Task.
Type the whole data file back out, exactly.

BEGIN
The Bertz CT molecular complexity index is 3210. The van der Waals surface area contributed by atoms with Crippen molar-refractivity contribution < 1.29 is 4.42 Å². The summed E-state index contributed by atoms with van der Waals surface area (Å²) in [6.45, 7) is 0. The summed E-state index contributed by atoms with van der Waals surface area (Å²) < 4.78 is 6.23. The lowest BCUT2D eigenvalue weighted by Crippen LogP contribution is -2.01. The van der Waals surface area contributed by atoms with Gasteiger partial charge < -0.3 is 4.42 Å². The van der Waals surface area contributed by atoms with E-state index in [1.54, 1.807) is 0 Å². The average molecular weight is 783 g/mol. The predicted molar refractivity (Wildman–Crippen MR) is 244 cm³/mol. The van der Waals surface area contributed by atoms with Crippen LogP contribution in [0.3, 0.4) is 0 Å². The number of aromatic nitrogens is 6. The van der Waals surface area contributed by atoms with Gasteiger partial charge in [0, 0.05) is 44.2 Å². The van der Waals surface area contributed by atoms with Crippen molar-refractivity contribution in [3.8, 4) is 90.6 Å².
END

The Bertz CT molecular complexity index is 3210. The van der Waals surface area contributed by atoms with Crippen molar-refractivity contribution < 1.29 is 4.42 Å². The summed E-state index contributed by atoms with van der Waals surface area (Å²) in [6.45, 7) is 0. The summed E-state index contributed by atoms with van der Waals surface area (Å²) < 4.78 is 6.23. The lowest BCUT2D eigenvalue weighted by Crippen LogP contribution is -2.01. The van der Waals surface area contributed by atoms with Gasteiger partial charge < -0.3 is 4.42 Å². The van der Waals surface area contributed by atoms with E-state index in [1.54, 1.807) is 0 Å². The average molecular weight is 783 g/mol. The predicted molar refractivity (Wildman–Crippen MR) is 244 cm³/mol. The van der Waals surface area contributed by atoms with Crippen LogP contribution in [0.3, 0.4) is 0 Å². The number of aromatic nitrogens is 6. The van der Waals surface area contributed by atoms with Gasteiger partial charge in [0, 0.05) is 44.2 Å². The van der Waals surface area contributed by atoms with Crippen molar-refractivity contribution in [3.8, 4) is 90.6 Å².